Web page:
San Benito votes down $11 million aquatics project

SAN BENITO — Plans to bring an $11 million aquatics center here have dried up.

A split vote led city commissioners to pull the plug on a developer’s plan to finance the proposed 7-acre water park that included an enclosed competition swimming pool and two water slides.

The project was to have been located at the city’s new 18-acre South Park off South Sam Houston Boulevard.

As part of a financing plan, the city would put no money down, using the water park’s revenue to pay off the debt, developer Damian Guevara, with McAllen-based Avery Resource Consultants, said.

Earlier this week, Mayor Ben Gomez and Commissioner Carol Lynn Sanchez voted against the proposal while Commissioners Esteban Rodriguez and Tony Gonzales supported it.

Commissioner Rene Villafranco was absent from the Tuesday meeting.

Yesterday, Rodriguez, who proposed the project, said he believed the water park would generate revenue the city could use to lure more business to town, sparking the economy and generating revenue to fund street repairs and utility upgrades.

“I was trying to bring a project that didn’t need money down,” Rodriguez said in an interview. “People are demanding a swimming pool and a splash pad. There are a lot of questions and I understand that.”

Guevara requested the city issue a non-binding memorandum of understanding to go ahead with plans for the project.

Under his proposed financing plan, the city would use projected revenues of $840,000 to pay off an annual debt of $620,000 over an approximate 25-year period, Guevara said.

He said the water park with a capacity for 500 people would draw revenue through $5 and $6 admission fees and swim team tournaments.

Rodriguez said a proposed partnership with the San Benito school district could help field a swim team.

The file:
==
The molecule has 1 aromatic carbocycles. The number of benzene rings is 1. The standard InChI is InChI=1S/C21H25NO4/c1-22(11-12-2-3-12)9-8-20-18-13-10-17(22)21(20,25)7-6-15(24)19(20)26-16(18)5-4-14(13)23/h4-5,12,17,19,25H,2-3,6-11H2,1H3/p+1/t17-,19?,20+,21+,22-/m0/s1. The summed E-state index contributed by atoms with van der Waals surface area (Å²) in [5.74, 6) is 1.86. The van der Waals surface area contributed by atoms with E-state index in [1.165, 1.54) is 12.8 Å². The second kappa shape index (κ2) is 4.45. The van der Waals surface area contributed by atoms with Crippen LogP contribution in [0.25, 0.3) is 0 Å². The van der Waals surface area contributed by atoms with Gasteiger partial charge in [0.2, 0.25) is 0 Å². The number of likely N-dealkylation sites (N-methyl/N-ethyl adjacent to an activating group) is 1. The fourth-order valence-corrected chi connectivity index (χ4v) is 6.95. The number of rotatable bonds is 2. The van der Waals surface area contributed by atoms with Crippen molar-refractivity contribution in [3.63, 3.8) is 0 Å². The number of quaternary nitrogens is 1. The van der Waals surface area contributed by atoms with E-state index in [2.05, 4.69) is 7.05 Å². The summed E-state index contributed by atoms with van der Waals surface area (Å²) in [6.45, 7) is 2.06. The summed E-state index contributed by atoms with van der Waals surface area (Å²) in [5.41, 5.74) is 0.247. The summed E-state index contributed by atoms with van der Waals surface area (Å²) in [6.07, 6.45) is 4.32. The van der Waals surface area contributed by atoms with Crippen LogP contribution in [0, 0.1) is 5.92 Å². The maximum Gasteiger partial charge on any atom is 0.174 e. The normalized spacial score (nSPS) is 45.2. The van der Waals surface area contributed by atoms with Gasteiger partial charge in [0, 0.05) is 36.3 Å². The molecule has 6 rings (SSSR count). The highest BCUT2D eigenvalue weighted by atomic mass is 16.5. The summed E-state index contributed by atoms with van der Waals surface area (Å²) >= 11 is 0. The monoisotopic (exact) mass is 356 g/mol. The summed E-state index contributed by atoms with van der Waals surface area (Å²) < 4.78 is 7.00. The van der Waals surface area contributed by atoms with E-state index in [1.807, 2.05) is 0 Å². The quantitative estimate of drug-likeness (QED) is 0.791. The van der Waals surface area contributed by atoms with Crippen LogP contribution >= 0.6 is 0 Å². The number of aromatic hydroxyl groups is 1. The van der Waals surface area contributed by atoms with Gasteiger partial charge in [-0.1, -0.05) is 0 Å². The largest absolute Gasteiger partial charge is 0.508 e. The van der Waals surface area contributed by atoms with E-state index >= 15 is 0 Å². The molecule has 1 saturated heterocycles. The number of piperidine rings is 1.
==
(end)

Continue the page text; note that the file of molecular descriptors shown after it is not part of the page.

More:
But City Attorney Ricardo Morado told commissioners the project’s details were “sketchy.”

“I’d like to see the details in writing to see if it even works,” Morado said.

But Guevara requested a memorandum of understanding to provide further details.

Meanwhile, Gomez and Sanchez questioned whether the water park could generate projected revenues from area residents within a 30-mile radius of the city.

“Eleven million dollars for a 500-capacity park doesn’t seem reasonable to me,” Gomez said.

Rodriguez called for a workshop to further discuss the proposal.

But commissioners decided to cast their votes.

“Right now, we’re not in the financial condition,” Sanchez told Guevara, referring to financial strain facing the city. “The bill’s going to fall on us if we don’t make profit.”

Last month, Rodriguez introduced residents to the proposal at a town hall meeting.

While some residents called the project a catalyst to spark business growth and draw tourist dollars, others expressed concern the city could raise water rates to help fund operations.

Total cost: $11 million

Maintenance cost: $118,000

Projected annual revenue: $840,000

Annual debt service: $620,000

City’s annual profit: $30,000